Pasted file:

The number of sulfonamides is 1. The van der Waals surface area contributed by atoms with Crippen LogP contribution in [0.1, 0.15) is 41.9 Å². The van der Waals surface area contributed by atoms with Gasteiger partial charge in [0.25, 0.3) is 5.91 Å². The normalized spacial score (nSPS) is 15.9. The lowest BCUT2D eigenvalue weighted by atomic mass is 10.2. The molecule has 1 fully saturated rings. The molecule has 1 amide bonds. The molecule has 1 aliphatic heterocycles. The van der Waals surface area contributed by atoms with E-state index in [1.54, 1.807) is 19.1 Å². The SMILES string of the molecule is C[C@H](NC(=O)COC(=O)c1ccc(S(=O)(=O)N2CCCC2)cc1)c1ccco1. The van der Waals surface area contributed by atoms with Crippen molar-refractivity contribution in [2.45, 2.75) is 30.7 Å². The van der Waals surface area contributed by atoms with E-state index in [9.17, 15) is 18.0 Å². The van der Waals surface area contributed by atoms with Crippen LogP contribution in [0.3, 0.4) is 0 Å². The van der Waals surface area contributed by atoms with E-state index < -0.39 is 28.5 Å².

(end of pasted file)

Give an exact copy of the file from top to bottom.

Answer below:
The number of sulfonamides is 1. The van der Waals surface area contributed by atoms with Crippen LogP contribution in [0.1, 0.15) is 41.9 Å². The van der Waals surface area contributed by atoms with Gasteiger partial charge in [0.25, 0.3) is 5.91 Å². The normalized spacial score (nSPS) is 15.9. The lowest BCUT2D eigenvalue weighted by atomic mass is 10.2. The molecule has 1 fully saturated rings. The molecule has 1 amide bonds. The molecule has 1 aliphatic heterocycles. The van der Waals surface area contributed by atoms with E-state index in [1.54, 1.807) is 19.1 Å². The SMILES string of the molecule is C[C@H](NC(=O)COC(=O)c1ccc(S(=O)(=O)N2CCCC2)cc1)c1ccco1. The van der Waals surface area contributed by atoms with Crippen molar-refractivity contribution in [2.45, 2.75) is 30.7 Å². The van der Waals surface area contributed by atoms with E-state index in [9.17, 15) is 18.0 Å². The van der Waals surface area contributed by atoms with Crippen LogP contribution in [0.3, 0.4) is 0 Å². The van der Waals surface area contributed by atoms with E-state index < -0.39 is 28.5 Å².